I’m on a roll with Francine Rivers’ books, and want to again affirm how much I appreciate her compelling expressions of muscular Christian faith. This book has a painful detour into the corruptions of Hollywood; it also contains a poetic depiction of marital love. Both are tastefully shared in a way that’s elegant and never prurient.
I remember when I first read C. S. Lewis’s powerful “space trilogy” of Christian sci-fi tales and being surprised to come across an occasional “hell” or “damn.” The nonbelievers in the book would swear; I recall a common laborer blurting out an irreverent “Christ!” when something irritated him. To me, these made the books more compelling; in addition, the believers’ own lives of purity and elevated moral sensibilities were seen as an attractive thing.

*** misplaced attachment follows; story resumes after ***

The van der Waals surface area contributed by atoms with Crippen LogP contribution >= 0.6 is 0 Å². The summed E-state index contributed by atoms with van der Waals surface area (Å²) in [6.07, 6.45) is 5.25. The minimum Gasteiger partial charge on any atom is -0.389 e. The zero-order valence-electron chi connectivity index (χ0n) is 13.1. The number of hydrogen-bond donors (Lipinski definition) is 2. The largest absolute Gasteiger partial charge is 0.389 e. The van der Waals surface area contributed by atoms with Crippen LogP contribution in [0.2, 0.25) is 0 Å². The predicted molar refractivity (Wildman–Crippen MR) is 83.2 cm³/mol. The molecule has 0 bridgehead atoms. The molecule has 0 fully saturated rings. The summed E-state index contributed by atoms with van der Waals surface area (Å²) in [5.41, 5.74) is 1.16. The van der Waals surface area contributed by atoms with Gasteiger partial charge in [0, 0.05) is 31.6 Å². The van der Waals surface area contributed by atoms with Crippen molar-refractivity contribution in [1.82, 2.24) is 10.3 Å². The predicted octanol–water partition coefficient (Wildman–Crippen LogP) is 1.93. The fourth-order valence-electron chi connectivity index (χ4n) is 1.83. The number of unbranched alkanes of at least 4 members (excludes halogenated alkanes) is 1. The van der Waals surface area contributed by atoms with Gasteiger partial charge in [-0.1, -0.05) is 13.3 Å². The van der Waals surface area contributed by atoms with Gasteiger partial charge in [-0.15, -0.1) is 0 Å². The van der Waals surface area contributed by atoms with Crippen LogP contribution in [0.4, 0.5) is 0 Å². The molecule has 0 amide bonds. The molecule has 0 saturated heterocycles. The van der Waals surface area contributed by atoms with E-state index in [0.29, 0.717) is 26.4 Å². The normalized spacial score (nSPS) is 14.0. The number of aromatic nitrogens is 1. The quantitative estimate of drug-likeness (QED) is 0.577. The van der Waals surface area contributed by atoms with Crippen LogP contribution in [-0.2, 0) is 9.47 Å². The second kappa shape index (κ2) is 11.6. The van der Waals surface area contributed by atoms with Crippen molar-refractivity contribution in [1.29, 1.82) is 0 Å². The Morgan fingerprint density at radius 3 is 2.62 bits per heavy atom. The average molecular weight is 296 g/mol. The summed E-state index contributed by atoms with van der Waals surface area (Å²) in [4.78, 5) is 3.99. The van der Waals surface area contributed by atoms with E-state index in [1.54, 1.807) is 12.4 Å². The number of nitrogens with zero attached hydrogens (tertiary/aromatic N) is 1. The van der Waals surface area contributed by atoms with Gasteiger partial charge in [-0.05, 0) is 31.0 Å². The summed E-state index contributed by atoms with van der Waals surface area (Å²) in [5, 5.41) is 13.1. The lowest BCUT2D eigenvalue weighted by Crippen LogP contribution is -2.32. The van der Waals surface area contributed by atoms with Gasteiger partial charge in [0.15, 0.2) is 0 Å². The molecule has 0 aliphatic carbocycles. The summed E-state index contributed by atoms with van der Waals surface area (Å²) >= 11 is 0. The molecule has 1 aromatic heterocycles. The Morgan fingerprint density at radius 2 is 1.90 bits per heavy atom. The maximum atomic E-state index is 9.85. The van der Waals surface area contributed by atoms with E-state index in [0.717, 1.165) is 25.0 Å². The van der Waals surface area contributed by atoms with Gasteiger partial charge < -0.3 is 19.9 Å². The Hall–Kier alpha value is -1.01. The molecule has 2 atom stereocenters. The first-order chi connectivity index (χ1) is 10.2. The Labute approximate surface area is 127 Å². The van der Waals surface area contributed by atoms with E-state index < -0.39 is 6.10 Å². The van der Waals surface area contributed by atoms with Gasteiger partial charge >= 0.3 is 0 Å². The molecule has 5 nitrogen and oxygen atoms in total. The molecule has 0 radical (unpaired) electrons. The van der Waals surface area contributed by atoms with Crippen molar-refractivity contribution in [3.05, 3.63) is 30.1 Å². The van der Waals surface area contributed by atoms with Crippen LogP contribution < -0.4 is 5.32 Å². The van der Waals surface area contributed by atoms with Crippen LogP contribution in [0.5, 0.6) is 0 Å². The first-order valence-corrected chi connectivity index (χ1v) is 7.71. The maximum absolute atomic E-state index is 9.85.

I salute Francine for her commitment to realism in her writing. I have to confess that I find this particular central character difficult to like. Abra is generally a selfish and often shallow character; however, this gifted author’s main theme is always redemption, and once again she has succeeded very nicely.